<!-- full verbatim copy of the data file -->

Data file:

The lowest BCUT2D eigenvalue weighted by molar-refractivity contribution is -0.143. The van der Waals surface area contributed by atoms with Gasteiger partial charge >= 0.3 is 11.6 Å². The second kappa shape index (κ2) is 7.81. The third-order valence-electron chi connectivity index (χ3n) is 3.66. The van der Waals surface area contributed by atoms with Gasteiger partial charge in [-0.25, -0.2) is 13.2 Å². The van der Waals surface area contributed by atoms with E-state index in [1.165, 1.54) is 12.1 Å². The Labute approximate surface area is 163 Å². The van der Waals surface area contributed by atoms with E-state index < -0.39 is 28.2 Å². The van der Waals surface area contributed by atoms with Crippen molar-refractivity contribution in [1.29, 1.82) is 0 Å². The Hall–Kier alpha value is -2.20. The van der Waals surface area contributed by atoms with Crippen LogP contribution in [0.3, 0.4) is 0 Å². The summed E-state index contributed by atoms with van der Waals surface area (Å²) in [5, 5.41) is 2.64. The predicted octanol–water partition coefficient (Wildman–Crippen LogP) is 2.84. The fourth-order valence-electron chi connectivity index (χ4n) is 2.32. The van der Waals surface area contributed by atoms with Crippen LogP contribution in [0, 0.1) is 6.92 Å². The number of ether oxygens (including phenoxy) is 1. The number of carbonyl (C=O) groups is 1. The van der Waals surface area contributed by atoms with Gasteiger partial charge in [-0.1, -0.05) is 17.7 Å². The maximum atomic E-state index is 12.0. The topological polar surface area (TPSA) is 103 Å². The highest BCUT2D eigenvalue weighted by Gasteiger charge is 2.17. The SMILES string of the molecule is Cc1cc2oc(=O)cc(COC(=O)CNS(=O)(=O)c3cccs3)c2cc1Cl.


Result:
The lowest BCUT2D eigenvalue weighted by molar-refractivity contribution is -0.143. The van der Waals surface area contributed by atoms with Gasteiger partial charge >= 0.3 is 11.6 Å². The second kappa shape index (κ2) is 7.81. The third-order valence-electron chi connectivity index (χ3n) is 3.66. The van der Waals surface area contributed by atoms with Gasteiger partial charge in [-0.25, -0.2) is 13.2 Å². The van der Waals surface area contributed by atoms with E-state index in [1.165, 1.54) is 12.1 Å². The Labute approximate surface area is 163 Å². The van der Waals surface area contributed by atoms with E-state index < -0.39 is 28.2 Å². The van der Waals surface area contributed by atoms with Crippen molar-refractivity contribution in [1.29, 1.82) is 0 Å². The Hall–Kier alpha value is -2.20. The van der Waals surface area contributed by atoms with Crippen LogP contribution in [0.3, 0.4) is 0 Å². The summed E-state index contributed by atoms with van der Waals surface area (Å²) in [5, 5.41) is 2.64. The predicted octanol–water partition coefficient (Wildman–Crippen LogP) is 2.84. The fourth-order valence-electron chi connectivity index (χ4n) is 2.32. The van der Waals surface area contributed by atoms with Crippen LogP contribution in [0, 0.1) is 6.92 Å². The number of ether oxygens (including phenoxy) is 1. The number of carbonyl (C=O) groups is 1. The van der Waals surface area contributed by atoms with Gasteiger partial charge in [-0.1, -0.05) is 17.7 Å². The maximum atomic E-state index is 12.0. The topological polar surface area (TPSA) is 103 Å². The highest BCUT2D eigenvalue weighted by Gasteiger charge is 2.17. The SMILES string of the molecule is Cc1cc2oc(=O)cc(COC(=O)CNS(=O)(=O)c3cccs3)c2cc1Cl.